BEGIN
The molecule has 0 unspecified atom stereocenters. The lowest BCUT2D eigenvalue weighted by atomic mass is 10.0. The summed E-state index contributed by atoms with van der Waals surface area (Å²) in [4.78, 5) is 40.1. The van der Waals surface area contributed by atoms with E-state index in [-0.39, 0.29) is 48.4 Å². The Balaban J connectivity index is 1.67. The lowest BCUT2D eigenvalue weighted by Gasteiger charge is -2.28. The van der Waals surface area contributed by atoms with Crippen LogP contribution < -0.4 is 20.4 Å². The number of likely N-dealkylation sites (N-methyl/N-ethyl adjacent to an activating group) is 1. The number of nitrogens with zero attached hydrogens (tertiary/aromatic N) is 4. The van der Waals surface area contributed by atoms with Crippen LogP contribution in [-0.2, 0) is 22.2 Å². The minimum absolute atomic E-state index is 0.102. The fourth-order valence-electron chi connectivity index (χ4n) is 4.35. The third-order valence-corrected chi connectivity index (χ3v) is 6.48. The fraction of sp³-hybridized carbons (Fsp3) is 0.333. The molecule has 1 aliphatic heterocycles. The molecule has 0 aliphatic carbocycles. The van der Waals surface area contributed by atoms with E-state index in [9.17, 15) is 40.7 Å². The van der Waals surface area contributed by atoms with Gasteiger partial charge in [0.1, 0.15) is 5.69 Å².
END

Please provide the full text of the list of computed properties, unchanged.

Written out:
The molecule has 0 unspecified atom stereocenters. The lowest BCUT2D eigenvalue weighted by atomic mass is 10.0. The summed E-state index contributed by atoms with van der Waals surface area (Å²) in [4.78, 5) is 40.1. The van der Waals surface area contributed by atoms with E-state index in [-0.39, 0.29) is 48.4 Å². The Balaban J connectivity index is 1.67. The lowest BCUT2D eigenvalue weighted by Gasteiger charge is -2.28. The van der Waals surface area contributed by atoms with Crippen LogP contribution < -0.4 is 20.4 Å². The number of likely N-dealkylation sites (N-methyl/N-ethyl adjacent to an activating group) is 1. The number of nitrogens with zero attached hydrogens (tertiary/aromatic N) is 4. The van der Waals surface area contributed by atoms with Crippen LogP contribution in [-0.2, 0) is 22.2 Å². The minimum absolute atomic E-state index is 0.102. The fourth-order valence-electron chi connectivity index (χ4n) is 4.35. The third-order valence-corrected chi connectivity index (χ3v) is 6.48. The fraction of sp³-hybridized carbons (Fsp3) is 0.333. The molecule has 1 aliphatic heterocycles. The molecule has 0 aliphatic carbocycles. The van der Waals surface area contributed by atoms with E-state index in [9.17, 15) is 40.7 Å². The van der Waals surface area contributed by atoms with Gasteiger partial charge in [0.1, 0.15) is 5.69 Å².